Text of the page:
The writers of the Romance Roundtable got to know Sherry Thomas when she was kind enough to be a guest blogger during our first anniversary celebration.
It’s hard to believe that introduction was almost a year ago now, even before the resounding success of Sherry’s debut novel Private Arrangements, which hit store shelves last March. In her blog Sherry told the readers of RRT that she
[dreamed] for [her first book] to be embraced by someone who likes only Regencies . . . to be a good introduction to historicals for someone who reads nothing but contemporaries . . . [to] remind someone who’d left historicals behind of why she loved them in the first place . . . .
and when Lisa Kleypas says Sherry is [t]he most powerfully original historical romance author writing today, we can be assured that Sherry made those dreams a reality.
When Kelly suggested Delicious, Sherry’s July 2008 release, as the subject of this month’s review, Maura was thrilled to get the opportunity to become reacquainted with this talented author. To learn more about Sherry’s road to publication and to find some delicious Delicious recipes, please visit her website at www.sherrythomas.com
And without further ado-the reviews:
Maura: Let me first say that Delicious was . . . well . . . delicious. From the very first line I was hooked:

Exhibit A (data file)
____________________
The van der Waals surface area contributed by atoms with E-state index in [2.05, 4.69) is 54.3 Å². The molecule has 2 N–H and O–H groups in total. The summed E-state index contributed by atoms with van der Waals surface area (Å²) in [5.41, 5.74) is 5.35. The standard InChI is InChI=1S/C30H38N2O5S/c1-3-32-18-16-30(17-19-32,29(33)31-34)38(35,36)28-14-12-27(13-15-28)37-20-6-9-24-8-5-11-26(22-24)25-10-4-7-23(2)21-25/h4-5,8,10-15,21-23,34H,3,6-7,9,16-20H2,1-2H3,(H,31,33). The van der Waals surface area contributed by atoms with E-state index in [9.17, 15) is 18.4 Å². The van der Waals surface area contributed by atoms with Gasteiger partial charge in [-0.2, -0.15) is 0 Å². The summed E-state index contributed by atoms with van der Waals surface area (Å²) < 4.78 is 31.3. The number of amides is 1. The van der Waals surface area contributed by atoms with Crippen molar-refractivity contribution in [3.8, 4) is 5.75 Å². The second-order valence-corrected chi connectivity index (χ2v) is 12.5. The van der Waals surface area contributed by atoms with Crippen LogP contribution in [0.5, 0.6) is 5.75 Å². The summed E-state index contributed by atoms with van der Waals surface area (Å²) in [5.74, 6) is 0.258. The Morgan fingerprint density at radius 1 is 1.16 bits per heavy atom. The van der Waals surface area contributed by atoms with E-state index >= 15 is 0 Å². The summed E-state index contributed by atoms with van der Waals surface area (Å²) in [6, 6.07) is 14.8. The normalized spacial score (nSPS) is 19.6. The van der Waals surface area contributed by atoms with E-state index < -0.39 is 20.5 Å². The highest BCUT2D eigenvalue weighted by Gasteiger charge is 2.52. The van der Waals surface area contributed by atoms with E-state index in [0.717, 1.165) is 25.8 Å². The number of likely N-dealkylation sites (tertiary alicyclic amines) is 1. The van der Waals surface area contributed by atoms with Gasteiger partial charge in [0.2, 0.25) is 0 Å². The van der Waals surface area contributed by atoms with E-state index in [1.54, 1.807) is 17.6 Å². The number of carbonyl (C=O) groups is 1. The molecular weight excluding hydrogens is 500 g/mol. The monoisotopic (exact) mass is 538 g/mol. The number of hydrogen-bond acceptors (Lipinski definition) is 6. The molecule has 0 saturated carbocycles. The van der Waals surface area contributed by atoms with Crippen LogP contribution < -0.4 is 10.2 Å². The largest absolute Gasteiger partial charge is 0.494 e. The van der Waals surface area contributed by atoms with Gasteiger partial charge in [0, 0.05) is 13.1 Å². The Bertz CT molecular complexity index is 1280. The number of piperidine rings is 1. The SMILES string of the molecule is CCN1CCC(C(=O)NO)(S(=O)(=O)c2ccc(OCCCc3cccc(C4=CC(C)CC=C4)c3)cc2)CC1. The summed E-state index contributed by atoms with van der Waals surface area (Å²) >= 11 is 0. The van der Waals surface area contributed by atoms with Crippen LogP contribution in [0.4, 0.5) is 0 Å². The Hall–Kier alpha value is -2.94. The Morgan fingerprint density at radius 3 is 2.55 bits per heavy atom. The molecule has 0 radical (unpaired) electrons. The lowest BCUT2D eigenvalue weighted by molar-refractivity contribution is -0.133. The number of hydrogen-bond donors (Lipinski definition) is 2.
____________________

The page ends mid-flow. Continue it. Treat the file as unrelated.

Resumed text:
In retrospect people said it was a Cinderella story.
Since I’m a sucker for fairy tales of any kind, I knew from that one line that I would love this book. But then, when I was about nine pages in and I ran across this line . . .
She’d walked away from him, from hopes and dreams enough to spawn a generation of poets, so that he could be the man he was meant to be, the man whose face on her clipping she dared not touch.
. . . I knew I wouldn’t be able to put it down. And I didn’t. I read this fabulous book in one sitting.
Verity Durant has not had an easy life. As the long-time cook of her one-time lover, she has a scandalous reputation, is the one servant in London whose name everyone seems to know. They know that one of their own has refused to let her go no matter the scandal it causes him. They know that they would pay a king’s ransom to lure her away from him. They know that one taste of any of her food gives the diner a touch of ecstasy like he has never known. What they don’t know is who this young woman really is. They don’t know that she has loved only one man these last 10 years, the one man she believes she can never have. They don’t know that she is . . . hmm . . . now that would give too much away.
Stuart Somerset is an up-and-coming political star. He’s pulled himself up from his birth on the wrong side of the blanket to become one of the most powerful voices in the Parliament. He has proposed to a long-time friend who will make a tremendous hostess. His life is just the way he wants it. He’s even learned to push one woman, one night so many years ago to the back of his mind. His goals are set and they are just within in his reach. He never expects his older brother to die at just 38. He never expects to inherit Fairleigh Park and the infamous cook along with it. He never expects to see her again.